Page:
As women in Western culture, we have spent a virtual lifetime defining ourselves according to the standards of others. Are we still attempting to measure our worth by the yardstick of physical desirability? For as we age into and beyond our sixties, attention once effortlessly magnetized by youthful beauty fades, though we remain pleasant enough to look at. Still as creatures of nature, we no longer flaunt the brightest plumage nor exude the pheromones of those most suited to breeding. We live in a society that measures women’s worth by the suppleness of skin, the shape of breasts and butt and thighs. My friend and I are in great physical condition for our age (and my husband always tells me how beautiful he finds me), but we no longer draw drop-dead stares. And though part of this elicits relief on the one hand, it leaves us to wonder where our value lies, on the other.
My friend and I are spillovers from a generation where women only began asserting themselves enough to demand the world take them seriously. No longer the hysteria-prone fainters of bygone days; no more the obedient servants of the patriarchy who, like my own mother, downed drugs rather than confront the welled-up fountain of anger any human being would harbor when summarily marginalized. Still, we are older now; tired of fighting. Leave that to the women who are coming of age. What we want now is to somehow put down the armor and the shield and allow ourselves to feel soft and vulnerable and able to tap into that wellspring of flowing feminine creativity. This we attempt to undertake with hearts and spirits open, as we summon an unknown entity from the wings of life’s current stage.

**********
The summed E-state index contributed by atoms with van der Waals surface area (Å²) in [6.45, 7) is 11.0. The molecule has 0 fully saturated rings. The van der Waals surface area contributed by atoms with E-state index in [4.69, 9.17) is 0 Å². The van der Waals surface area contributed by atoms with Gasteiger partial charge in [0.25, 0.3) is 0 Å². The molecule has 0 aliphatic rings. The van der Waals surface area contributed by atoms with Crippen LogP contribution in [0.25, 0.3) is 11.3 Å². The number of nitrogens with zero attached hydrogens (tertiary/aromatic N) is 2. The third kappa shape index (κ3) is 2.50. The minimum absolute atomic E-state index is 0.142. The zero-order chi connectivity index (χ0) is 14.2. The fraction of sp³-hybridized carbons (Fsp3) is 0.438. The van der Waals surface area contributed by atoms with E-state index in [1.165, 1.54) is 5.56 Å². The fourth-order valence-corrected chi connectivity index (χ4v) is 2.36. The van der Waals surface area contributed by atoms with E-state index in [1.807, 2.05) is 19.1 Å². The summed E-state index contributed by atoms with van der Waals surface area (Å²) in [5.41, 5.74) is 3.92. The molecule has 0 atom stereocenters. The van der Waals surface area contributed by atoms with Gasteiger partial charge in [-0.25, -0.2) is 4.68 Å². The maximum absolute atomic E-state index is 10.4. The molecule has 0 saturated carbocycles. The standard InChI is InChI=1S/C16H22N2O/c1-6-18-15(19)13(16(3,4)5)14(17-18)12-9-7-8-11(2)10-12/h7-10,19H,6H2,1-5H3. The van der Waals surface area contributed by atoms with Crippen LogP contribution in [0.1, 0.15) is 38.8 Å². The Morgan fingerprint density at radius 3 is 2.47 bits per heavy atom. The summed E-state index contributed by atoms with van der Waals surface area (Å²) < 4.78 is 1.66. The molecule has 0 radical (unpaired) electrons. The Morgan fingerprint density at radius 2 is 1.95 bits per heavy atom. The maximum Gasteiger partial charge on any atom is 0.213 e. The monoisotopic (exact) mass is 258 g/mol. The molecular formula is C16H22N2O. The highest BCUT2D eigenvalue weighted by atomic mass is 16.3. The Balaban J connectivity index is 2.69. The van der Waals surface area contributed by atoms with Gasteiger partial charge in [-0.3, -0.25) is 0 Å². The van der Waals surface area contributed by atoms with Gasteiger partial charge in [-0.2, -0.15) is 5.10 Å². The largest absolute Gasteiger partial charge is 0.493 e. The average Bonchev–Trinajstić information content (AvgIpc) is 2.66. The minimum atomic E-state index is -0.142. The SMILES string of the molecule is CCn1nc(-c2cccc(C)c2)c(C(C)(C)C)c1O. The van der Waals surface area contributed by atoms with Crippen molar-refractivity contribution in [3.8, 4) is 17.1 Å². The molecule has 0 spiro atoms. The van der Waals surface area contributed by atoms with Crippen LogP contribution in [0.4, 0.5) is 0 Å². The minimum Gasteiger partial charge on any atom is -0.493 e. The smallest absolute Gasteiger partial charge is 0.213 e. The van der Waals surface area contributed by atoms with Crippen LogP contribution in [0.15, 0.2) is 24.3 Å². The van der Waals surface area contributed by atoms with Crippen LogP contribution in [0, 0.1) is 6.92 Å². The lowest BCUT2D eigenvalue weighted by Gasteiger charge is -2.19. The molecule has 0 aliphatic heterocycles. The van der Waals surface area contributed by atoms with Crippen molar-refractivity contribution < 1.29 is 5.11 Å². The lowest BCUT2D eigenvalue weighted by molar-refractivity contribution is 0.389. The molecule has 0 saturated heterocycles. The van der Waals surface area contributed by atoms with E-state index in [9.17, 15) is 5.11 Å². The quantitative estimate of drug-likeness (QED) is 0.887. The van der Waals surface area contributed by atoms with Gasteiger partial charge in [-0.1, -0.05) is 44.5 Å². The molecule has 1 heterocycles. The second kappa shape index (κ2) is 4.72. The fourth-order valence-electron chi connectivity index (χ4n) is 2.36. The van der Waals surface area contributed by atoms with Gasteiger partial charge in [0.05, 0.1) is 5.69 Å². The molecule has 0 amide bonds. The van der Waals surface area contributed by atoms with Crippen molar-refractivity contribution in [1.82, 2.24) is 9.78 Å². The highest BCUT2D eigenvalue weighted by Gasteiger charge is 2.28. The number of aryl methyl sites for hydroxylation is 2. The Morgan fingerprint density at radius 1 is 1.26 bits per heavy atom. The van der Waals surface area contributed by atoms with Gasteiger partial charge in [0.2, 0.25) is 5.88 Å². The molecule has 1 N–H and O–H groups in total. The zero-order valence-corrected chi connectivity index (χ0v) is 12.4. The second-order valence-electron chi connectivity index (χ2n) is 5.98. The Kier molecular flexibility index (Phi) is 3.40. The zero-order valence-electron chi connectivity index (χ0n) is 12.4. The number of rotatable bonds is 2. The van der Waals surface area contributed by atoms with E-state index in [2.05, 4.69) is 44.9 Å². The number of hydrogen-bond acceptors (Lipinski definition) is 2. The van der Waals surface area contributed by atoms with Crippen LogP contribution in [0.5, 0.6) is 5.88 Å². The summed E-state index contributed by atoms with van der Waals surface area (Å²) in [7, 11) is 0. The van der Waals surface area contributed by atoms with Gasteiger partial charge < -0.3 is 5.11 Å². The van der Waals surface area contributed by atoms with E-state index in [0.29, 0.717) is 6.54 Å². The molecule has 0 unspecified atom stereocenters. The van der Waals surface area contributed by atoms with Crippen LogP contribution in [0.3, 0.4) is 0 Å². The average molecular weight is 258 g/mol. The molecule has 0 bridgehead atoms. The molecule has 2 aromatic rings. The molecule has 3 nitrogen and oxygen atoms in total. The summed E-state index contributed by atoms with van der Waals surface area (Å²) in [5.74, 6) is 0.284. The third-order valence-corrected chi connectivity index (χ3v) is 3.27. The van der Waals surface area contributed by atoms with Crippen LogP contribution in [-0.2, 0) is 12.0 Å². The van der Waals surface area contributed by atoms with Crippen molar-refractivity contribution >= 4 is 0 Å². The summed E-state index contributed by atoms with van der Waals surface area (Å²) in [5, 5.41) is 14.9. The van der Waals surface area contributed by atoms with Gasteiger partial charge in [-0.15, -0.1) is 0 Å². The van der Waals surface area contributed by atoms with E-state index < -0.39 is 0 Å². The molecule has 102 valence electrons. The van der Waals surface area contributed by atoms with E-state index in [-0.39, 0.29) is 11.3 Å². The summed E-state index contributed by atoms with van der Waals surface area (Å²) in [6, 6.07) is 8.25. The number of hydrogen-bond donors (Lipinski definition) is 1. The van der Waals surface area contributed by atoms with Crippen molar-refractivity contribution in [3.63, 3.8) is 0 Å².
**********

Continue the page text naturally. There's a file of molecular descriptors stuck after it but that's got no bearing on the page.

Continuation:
Post script: This is one of the most brilliant films I’ve ever seen, speaking to the birth of a woman’s creativity. And if you’re especially prudish, just get past the woman on the toilet and you’re home free 😉 I can see why she left this segment in, however – and if you reflect upon the film as a whole, you might appreciate it as well. If you enjoy Asparagus half as much as I did, please support Suzan Pitt’s work by purchasing the film or several of her other works. I couldn’t believe I found this on YouTube as I only have it in my video library.
PPS: I derived my title from the late Marion Woodman’s book of the same name. Blessing her work in bringing the focus of Jungian psychology further into the realm of the divine feminine.
We can’t solve problems by using the same kind of thinking we used when we created them.
Ancient societies placed great emphasis on dreams, and no major decisions were made without first consulting them. Contrast that with many modern cultural paradigms.
In the film The Neverending Story, a little boy whose mother has recently died is repeatedly told by his father to get his head out of the clouds and put his feet on the ground. Many of us have heard the same thing while growing up. Then we internalize that voice as if it were our own.
This movie’s theme is based on a book the boy finds when he ducks into a small bookshop, in order to avoid three tormenting classmates. The bookstore owner warns Sebastian away from the tome, saying it will involve the boy more than he would want. Sebastian does indeed become part of the story, journeying through a vanishing world called Fantasia. His struggle between doing what his father requires of him and doing what he dreams is a struggle many of us can identify with. We’ve all been conditioned to follow rules imposed by others. Learning to find our way out of this jungle of confusion is the journey we take when we decide to follow the dictates of the creative source deep within.